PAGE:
Would Mark Hunter draft an undersized and overlooked player like Sheary in the 5th or 6th round? Absolutely. Given that the NHL game is trending toward speed, regardless of size, I say use our deep picks on as many overlooked undersized players as we can. In a couple of years what was a 6th round undersized forward could become a Conor Sheary type player that we plug into our lineup or potentially flip to a cup contender for a 3rd or 4th round pick. That ability to create additional value will continue to be key in the salary cap era. Giving Mark Hunter every opportunity to create that additional value should be the goal for Leafs management.
Because we know the Leafs will walk out of this draft with a franchise player in Matthews, I think that gives them the ability to be a bit safer with their picks rather than accumulating lottery tickets. For that reason I’d be fine with them moving up and thus reducing their overall number of selections. That might sound sort of backwards, since if they’re essentially assured a huge NHL talent in Matthews, then why not just approach the draft the same way they did last year and swing for the fences later down the draft?
I can understand that side of the argument, but I’m looking at it from the angle that with a sure NHLer in hand, making a jump up to get a first round talent like Max Jones would be fine because of that freebie. I mean, there’s a chance in any year where you don’t have one of the top picks that you could be leaving without anyone that will turn into a real pro, but since the Leafs don’t really have to worry about that, I think that gives them the ability to use a pick or two as currency to climb and make a higher probability pick, especially in the first round.
This question has been brought up across many mediums of sports discussion. It seems the mentality has done a complete 180 from the last year and a half, to what we have now. The previously prevailing philosophy was to amass as many picks as possible as a way to combat the randomness that defines the later rounds of the draft. Yet now (seemingly because of the lottery win), this has changed. There has been talks on all my feeds of trading up for interesting prospects, at the cost of our picks.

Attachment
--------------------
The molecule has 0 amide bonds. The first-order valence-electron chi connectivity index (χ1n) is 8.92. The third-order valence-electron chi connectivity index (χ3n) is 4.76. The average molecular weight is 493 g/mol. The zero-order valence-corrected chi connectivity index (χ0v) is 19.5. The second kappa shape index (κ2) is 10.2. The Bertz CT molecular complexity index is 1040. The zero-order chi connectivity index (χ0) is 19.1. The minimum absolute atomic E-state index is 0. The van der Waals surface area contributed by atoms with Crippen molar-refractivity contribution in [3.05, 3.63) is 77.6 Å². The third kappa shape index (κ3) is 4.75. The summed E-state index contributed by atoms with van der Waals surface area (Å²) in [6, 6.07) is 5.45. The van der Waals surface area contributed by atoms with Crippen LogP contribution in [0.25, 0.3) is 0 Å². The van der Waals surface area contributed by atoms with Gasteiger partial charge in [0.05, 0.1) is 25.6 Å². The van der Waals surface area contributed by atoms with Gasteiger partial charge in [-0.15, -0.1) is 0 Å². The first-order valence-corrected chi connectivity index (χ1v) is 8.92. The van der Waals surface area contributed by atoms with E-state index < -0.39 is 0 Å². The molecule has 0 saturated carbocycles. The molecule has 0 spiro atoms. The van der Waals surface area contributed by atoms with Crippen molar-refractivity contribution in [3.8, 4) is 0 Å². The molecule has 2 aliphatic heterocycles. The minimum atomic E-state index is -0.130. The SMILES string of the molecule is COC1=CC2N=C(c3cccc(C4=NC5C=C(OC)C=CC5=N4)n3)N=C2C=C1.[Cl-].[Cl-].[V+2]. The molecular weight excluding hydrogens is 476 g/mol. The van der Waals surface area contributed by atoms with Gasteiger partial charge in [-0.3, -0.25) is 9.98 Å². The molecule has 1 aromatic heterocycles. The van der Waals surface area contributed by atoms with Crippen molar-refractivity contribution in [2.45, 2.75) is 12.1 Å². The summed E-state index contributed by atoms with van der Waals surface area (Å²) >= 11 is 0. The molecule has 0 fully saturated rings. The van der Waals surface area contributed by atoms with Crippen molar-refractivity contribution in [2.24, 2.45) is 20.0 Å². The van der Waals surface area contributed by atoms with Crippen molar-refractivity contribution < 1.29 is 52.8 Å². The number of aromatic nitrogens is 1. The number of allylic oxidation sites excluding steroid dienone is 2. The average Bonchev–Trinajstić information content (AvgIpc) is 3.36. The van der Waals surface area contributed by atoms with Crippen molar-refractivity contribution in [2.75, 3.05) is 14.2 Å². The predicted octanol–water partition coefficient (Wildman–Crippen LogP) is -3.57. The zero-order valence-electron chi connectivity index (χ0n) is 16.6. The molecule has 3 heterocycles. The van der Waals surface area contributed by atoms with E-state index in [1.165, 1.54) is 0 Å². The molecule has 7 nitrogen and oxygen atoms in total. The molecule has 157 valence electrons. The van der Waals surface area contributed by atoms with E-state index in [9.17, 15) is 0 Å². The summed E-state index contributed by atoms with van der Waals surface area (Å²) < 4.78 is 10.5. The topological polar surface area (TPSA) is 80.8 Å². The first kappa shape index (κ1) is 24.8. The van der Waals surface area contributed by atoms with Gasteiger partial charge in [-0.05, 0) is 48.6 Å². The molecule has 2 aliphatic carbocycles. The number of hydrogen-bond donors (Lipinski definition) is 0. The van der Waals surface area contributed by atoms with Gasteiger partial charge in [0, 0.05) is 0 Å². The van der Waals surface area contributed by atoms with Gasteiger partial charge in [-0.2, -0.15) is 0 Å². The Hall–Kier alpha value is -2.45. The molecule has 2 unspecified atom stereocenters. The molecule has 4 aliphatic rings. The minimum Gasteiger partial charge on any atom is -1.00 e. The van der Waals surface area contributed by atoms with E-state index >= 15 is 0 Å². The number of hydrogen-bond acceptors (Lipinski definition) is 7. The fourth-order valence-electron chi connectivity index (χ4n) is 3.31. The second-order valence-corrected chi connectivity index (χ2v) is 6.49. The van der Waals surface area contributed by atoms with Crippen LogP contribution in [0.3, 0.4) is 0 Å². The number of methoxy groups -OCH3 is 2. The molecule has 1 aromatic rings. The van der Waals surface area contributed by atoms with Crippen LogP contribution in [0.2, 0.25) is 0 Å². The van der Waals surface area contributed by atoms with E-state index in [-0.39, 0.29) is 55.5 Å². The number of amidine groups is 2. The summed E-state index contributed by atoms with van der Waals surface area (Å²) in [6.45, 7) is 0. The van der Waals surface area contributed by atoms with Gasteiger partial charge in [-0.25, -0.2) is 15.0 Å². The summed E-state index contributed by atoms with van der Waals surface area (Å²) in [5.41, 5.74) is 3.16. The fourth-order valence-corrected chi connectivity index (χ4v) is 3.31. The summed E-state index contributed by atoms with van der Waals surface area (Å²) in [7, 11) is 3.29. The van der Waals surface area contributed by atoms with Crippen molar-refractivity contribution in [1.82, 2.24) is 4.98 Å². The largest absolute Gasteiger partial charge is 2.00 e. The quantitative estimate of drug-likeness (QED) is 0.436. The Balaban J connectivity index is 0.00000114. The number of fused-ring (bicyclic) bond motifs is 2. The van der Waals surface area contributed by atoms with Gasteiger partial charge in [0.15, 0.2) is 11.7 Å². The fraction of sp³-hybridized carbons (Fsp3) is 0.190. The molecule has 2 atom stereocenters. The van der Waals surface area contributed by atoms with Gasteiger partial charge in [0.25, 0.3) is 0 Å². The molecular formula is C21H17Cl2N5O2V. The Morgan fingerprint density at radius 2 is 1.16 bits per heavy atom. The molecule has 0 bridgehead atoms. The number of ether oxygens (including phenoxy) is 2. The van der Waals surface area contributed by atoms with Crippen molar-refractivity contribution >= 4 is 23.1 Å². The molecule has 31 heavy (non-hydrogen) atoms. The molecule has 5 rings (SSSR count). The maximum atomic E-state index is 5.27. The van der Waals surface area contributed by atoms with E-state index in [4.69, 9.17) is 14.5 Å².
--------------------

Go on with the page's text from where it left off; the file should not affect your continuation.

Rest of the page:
The draft is just as much of a crapshoot as it was last year. Nothing there has changed. As such, my philosophy remains unchanged. At 12 picks, it seems unnecessary, and yet, it’s the most intelligent form of draft management. My answer is resoundingly that in order to have the best possible draft success, you need as many picks as you can reasonably get your hands on. So if the opportunity is there to get more, I’m getting more.
Draft Matthews and Golyshev and I don’t care beyond that.
But seriously, I can’t see the number swaying much one way or another. I don’t see the team actively trying to grow or shrink it; if picks come and go in trades because they happen to be the commodity, so be it, but I doubt there’s a concrete trade up/down plan, nor does their need to be. Personally, I’d certainly like to have as many cracks at talent as possible, and would welcome the acquisition of more draft picks, but it’s not a priority.